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Just dropping by: Northport Marine in Gillett

Boat manufacturer puts out about 1,000 boats annually

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November 29, 2023

HlwQuUr4D6cGILLETT – If you see a fishing boat or pontoon cruising around the lakes, rivers and bays of Northeast Wisconsin, there’s a (minute) chance I had a hand in making it.

In my 15th Just dropping by visit, I headed to Northport Marine in the City of Gillett.

The Oconto County company, located at 39 N. Harding Ave, manufactures and assembles MirroCraft boats and Montego Bay pontoons.

“I’d say we manufacture and assemble about 90% of the boats we put out,” Mike Belongia, president, said. “A few things – like upholstery and flooring – we don’t do here.”

I witnessed the process of making a MirroCraft fishing boat and even took part in a few of the operations.

I had no idea how detailed the process was – which I guess in hindsight makes sense as you don’t want your boat to sink.

With enough horsepower, this Montego Bay pontoon could hit 60 miles per hour. The Business News Staff Photo

Beginning as Mirro Aluminum Company in Manitowoc in 1956, the company offered aluminum fishing boats from 10-19 feet in length.

In 1982, several employees of Mirro Aluminum purchased the business and relocated operations to Gillett.

Northport has undergone a few ownership/name changes over the years, and in September 2012, the company added its own line of pontoons.

Belongia said both the recreational boats and pontoons are distributed all over North America.

When I think of pontoons, I think of a nice relaxing day meandering at a slow pace, but he said that’s not necessarily the case anymore.

“Because outboard motors are bigger and better, a pontoon can go as fast as 60 miles per hour,” he said. “Imagine the shock when you go zipping by a recreational boat in a pontoon going 60 miles per hour.”

A bit into the process of putting together the aluminum hull of a MirroCraft, I tried my hand at putting in a dozen rivets that help hold the boat together – and hopefully, prevent it from leaking.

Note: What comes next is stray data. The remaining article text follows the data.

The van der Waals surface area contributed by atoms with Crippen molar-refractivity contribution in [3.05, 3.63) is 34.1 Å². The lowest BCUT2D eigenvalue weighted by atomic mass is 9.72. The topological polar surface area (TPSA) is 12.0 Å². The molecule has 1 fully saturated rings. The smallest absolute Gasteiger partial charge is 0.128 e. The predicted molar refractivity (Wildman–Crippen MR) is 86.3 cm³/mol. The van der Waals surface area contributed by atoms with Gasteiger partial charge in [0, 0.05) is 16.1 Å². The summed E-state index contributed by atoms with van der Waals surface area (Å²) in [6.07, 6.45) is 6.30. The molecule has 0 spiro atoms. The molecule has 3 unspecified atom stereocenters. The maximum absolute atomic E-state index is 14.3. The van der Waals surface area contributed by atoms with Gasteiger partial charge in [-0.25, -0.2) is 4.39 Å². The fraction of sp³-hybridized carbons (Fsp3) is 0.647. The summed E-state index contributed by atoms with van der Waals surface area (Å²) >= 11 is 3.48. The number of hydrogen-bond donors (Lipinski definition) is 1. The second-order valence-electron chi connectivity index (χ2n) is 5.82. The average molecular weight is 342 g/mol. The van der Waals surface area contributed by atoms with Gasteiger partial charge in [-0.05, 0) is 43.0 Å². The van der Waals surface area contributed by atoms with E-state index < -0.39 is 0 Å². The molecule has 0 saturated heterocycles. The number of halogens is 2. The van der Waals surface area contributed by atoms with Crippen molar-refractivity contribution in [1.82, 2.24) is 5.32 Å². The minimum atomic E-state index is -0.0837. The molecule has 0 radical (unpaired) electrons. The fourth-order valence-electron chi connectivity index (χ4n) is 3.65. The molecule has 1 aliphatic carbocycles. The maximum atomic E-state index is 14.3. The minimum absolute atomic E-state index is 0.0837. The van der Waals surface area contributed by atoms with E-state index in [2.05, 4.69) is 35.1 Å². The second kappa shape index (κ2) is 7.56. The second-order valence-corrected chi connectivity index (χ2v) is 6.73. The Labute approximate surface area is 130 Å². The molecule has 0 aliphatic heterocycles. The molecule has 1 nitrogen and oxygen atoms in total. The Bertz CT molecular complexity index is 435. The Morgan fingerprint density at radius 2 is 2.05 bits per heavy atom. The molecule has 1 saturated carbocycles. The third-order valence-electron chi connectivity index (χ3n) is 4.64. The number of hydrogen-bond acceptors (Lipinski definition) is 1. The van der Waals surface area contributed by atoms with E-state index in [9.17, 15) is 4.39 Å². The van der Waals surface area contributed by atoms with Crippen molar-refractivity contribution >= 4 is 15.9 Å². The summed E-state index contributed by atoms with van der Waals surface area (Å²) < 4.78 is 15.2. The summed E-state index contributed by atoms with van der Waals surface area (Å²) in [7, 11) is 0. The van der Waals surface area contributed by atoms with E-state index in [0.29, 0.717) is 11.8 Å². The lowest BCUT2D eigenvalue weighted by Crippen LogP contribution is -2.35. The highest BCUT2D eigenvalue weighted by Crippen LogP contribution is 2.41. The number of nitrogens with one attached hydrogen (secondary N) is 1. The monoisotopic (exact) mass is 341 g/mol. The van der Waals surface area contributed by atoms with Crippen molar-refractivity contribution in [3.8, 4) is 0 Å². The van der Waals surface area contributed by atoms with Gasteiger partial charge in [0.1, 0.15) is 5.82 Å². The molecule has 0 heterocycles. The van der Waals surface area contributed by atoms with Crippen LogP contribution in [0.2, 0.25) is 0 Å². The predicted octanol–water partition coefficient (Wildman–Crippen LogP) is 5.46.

With safety glasses on and earplugs in place, I grabbed the drill with a firm grip and went to work.

After completing the task, I got a thumbs up from a Northport employee on the underside of the boat saying I did a good job and all rivets were in place.

Rich tries his hand at putting in a dozen rivets that help hold the bottom of a MirroCraft boat together. The Business News Staff Photo

Next, I moved to the sanding deck and buffed out a few scratches.

I then jumped inside a boat that was floating in a tank of water, and armed with an air gun checked for leaks.

The key in this process was holding the air nozzle at an angle close to the rivets and spraying them with a full blast of air.

If there was a leak, I would have witnessed water spraying out from the rivet – fortunately, I saw none of that.

“Every once in a while, we’ll get a boat where none of the rivets leak, but that’s rare,” Belongia said. “If a rivet leaks, we’ll mark it and replace it to make sure it’s good to go.”

Though I only participated in a fraction of the boat-making process, I had a fun time checking Northport Marine out.

I’d like to thank Mike and Tim Allen, vice president of sales, for their hospitality in showing me around the facility.

The company takes pride in what they do, and it shows in the quality of the boats.

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